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Will of Thomas Manning of Ringstead 6th January 1800

The following transcript was kindly provided by Derek Duddington. I have made some amendments after checking the original in the Northampton Record Office. See also King versus the Inhabitants of Ringstead 1829 (on page 2 of this Section) which quoted this will as it applied to a legal point. The typography is not as in the original (Capitals etc.) and paragraphs have been introduced to make it more readable. Spelling is as far as can be deciphered as in original.


In the name of God Amen. I Thomas Manning of Ringstead, in the county of Northampton, farmer do make and publish my last Will and Testament in manner following, that is to say , first I direct that all my just debts, funeral expences, and the charges of proving this my will, shall be fully paid and satisfied by my executor herein aforenamed.

I give and devise unto my son John Manning, all those five acres, more or less of copyhold Arable land and Ley ground, and one rood more or less of copyhold meadow land with their and every of their  appurtenances, lying and being dispersed in the Open and Common fields and meadows of Ringstead aforesaid, now in my own occupation and which i have duly surrendered to the use of this my Will, to hold to him, his Heirs and Assigns, for ever  subject nevertheless and I hereby subject and charge the same estate  to and with the payment of twenty five pounds of lawful money of Great Britain, unto my daughter Mary, the wife of Thomas Plant, to be paid to her within twelve calendar months next after my decease.

I give and devise to my daughter Elizabeth, the widow of my late son Thomas Manning, all that part of a messuage or tenement with the appurtenances which is now in the occupation of Henry Sawford situate in Ringstead aforesaid, and adjoining the tenement in the occupation of James Manning  to hold to her the said Elizabeth Manning and her assigns for and during the term of her natural life if she shall so long continue a widow and unmarried, and from and after her decease or day of marriage, which shall first happen I give and devise the said part of a messuage or tenement with the appurtenances, and also all that the aforesaid tenement with the homestead, and appurtenances,  in the occupation of James Manning.  and also all that my close or orchard, lying above the said homestead on the north side of a back lane, and now in the several tenures of myself, Samuel Hackett and Mary Whitney, unto the four children of my late son the said Thomas Manning, deceased, namely   Henry, John, Thomas, and Rebecca Manning, to hold to them and to their several and respective heirs and assigns, for ever as tenants in common and not as joint tenants.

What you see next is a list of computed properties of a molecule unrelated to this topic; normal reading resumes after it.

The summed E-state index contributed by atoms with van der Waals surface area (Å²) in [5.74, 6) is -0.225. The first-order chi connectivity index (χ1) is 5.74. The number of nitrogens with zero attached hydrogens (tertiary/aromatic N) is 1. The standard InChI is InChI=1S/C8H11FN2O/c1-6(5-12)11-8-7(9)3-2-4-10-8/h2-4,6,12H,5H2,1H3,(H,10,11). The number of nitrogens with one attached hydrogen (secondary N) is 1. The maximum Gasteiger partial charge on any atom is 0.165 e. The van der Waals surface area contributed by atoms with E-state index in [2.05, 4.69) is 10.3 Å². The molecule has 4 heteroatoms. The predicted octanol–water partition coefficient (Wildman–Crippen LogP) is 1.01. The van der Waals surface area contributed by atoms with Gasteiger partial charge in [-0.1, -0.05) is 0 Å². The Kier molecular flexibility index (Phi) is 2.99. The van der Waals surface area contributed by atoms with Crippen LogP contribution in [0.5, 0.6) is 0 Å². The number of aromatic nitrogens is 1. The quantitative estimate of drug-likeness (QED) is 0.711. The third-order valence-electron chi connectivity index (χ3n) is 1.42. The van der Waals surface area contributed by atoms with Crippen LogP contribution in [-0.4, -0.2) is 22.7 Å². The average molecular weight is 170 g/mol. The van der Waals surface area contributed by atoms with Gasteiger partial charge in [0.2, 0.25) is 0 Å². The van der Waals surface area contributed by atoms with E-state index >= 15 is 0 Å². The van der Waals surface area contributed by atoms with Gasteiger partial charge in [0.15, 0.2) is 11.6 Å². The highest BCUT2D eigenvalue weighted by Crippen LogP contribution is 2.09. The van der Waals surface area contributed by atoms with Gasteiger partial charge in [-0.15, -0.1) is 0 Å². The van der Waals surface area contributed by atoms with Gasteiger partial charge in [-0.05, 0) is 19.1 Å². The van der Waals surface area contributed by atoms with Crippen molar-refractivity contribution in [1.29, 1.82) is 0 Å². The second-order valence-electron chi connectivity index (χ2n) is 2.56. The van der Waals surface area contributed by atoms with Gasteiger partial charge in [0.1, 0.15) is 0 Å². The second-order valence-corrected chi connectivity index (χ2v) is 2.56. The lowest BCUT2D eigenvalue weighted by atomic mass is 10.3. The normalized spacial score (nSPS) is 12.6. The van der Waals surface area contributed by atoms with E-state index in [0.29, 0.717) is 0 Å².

I give and devise unto my sons, Henry Manning and James Manning. all those seven acres (more or less) of Arable land, and Ley ground, lying and being dispersed in the Open and Common fields of Ringstead, aforesaid.  and also all those four pieces or parcels of meadow ground lying and being dispersed in the meadow of Ringstead, aforesaid in my own occupation with their and every of their appurtenances  (being Freehold)  to hold to them my said sons Henry and James as tenants in common and not as joint tenants and to their several and respective heirs and assigns,  for ever subject nevertheless and I do hereby subject and charge the said estate so devised to my said sons Henry and James, as aforesaid to and, with the payment of the sum of twenty five pounds of good and lawful money of Great Britain, to my daughter Rebecca the wife of Thomas Stains, to be paid to her within twelve calendar months next after my decease.